By Cavanaugh's reasoning, a more contemporary example would be the recent mass shooting in Las Vegas. Stephen Paddock, who shot from the 32nd floor of a hotel to kill 58 people, had no apparent religious affiliation. Neither did many other perpetrators of mass shootings, among the most violent and horrifying crimes committed in the United States, including the murderer who gunned down 20 young schoolchildren in Newtown, Conn., in 2012.

So instead of asking "was religion the reason that a group or individual acted violently?" Cavanaugh suggests it's impossible to separate religion from culture, politics and economics —making the question incoherent.

For those inclined to believe religious groups are more violent than their secular counterparts, Cavanaugh challenges that notion by pointing out secular institutions often commit violence, but avoid moral scrutiny because they present themselves as reasonable and not driven by religious fervour.

'Many motivating factors'

Cavanaugh's argument is not that religious groups aren't violent. Instead, he argues religion is not what determines whether a group is violent. He holds that there are so many that result in violent behaviour that it's impossible to determine whether religion plays a primary role.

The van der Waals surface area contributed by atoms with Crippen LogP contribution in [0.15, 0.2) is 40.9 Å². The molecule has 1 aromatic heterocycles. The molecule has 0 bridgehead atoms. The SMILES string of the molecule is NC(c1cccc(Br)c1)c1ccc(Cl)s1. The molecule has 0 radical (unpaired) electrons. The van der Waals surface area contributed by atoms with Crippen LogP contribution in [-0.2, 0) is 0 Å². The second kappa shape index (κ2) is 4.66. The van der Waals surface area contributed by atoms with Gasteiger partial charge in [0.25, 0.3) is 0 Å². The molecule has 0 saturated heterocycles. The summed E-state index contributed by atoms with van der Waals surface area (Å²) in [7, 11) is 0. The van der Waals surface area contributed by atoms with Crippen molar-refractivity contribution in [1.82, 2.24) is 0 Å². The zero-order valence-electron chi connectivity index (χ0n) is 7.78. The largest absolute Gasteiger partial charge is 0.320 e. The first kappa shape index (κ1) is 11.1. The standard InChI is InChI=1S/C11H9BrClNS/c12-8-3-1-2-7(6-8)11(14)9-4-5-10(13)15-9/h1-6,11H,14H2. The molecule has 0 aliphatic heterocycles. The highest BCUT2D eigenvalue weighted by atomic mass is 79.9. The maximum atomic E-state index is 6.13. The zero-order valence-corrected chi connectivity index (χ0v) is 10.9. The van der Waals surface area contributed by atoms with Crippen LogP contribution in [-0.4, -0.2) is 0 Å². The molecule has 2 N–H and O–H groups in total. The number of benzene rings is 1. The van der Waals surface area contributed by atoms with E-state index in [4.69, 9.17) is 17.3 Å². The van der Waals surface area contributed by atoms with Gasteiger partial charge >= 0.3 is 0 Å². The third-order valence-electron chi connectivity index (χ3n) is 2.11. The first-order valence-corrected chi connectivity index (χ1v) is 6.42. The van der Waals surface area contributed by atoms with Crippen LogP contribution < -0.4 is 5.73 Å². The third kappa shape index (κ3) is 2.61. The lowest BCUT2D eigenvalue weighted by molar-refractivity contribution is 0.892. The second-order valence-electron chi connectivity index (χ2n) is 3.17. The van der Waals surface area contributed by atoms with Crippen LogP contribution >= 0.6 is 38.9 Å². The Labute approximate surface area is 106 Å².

Violence is something demonstrably found in groups and individuals regardless of whether they're religious or secular.

But the rejection of also cuts across religious and secular lines. Sometimes groups that reject violence are deeply religious, and other times groups that oppose violence do not present themselves as religiously motivated.

Many groups that have opposed violence seem to be both secular and religious at the same time. Consider the pacifism of Mohandas K. Gandhi and of Martin Luther King, Jr. during the Civil Rights Movement. Perhaps non-violence also exceeds the divisions between the religious and the secular.

Instead of talking about "religious violence," it's time to start talking about violence in general and determining what spurs people to violent acts. Otherwise we risk ignoring the deeper and more meaningful reasons why people commit horrifying acts of violence against others.

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Nov 01, 2017